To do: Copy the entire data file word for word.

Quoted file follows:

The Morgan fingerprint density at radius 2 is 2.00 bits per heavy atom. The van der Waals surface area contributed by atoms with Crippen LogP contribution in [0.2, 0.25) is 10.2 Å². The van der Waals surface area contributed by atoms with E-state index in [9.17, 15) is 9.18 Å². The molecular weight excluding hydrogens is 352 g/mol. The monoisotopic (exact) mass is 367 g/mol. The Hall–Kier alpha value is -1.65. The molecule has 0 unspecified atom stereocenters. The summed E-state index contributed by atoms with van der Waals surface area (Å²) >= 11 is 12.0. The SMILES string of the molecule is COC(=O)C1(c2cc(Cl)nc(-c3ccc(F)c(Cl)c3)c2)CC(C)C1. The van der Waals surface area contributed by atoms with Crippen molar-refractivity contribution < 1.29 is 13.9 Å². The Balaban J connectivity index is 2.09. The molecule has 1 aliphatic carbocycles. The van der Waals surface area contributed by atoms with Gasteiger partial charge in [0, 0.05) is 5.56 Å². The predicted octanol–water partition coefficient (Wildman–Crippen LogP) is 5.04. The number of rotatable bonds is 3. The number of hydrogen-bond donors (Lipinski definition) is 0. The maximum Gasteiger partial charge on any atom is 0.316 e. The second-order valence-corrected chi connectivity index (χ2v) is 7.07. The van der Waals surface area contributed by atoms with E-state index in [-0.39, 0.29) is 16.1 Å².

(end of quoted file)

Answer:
The Morgan fingerprint density at radius 2 is 2.00 bits per heavy atom. The van der Waals surface area contributed by atoms with Crippen LogP contribution in [0.2, 0.25) is 10.2 Å². The van der Waals surface area contributed by atoms with E-state index in [9.17, 15) is 9.18 Å². The molecular weight excluding hydrogens is 352 g/mol. The monoisotopic (exact) mass is 367 g/mol. The Hall–Kier alpha value is -1.65. The molecule has 0 unspecified atom stereocenters. The summed E-state index contributed by atoms with van der Waals surface area (Å²) >= 11 is 12.0. The SMILES string of the molecule is COC(=O)C1(c2cc(Cl)nc(-c3ccc(F)c(Cl)c3)c2)CC(C)C1. The van der Waals surface area contributed by atoms with Crippen molar-refractivity contribution < 1.29 is 13.9 Å². The Balaban J connectivity index is 2.09. The molecule has 1 aliphatic carbocycles. The van der Waals surface area contributed by atoms with Gasteiger partial charge in [0, 0.05) is 5.56 Å². The predicted octanol–water partition coefficient (Wildman–Crippen LogP) is 5.04. The number of rotatable bonds is 3. The number of hydrogen-bond donors (Lipinski definition) is 0. The maximum Gasteiger partial charge on any atom is 0.316 e. The second-order valence-corrected chi connectivity index (χ2v) is 7.07. The van der Waals surface area contributed by atoms with E-state index in [-0.39, 0.29) is 16.1 Å².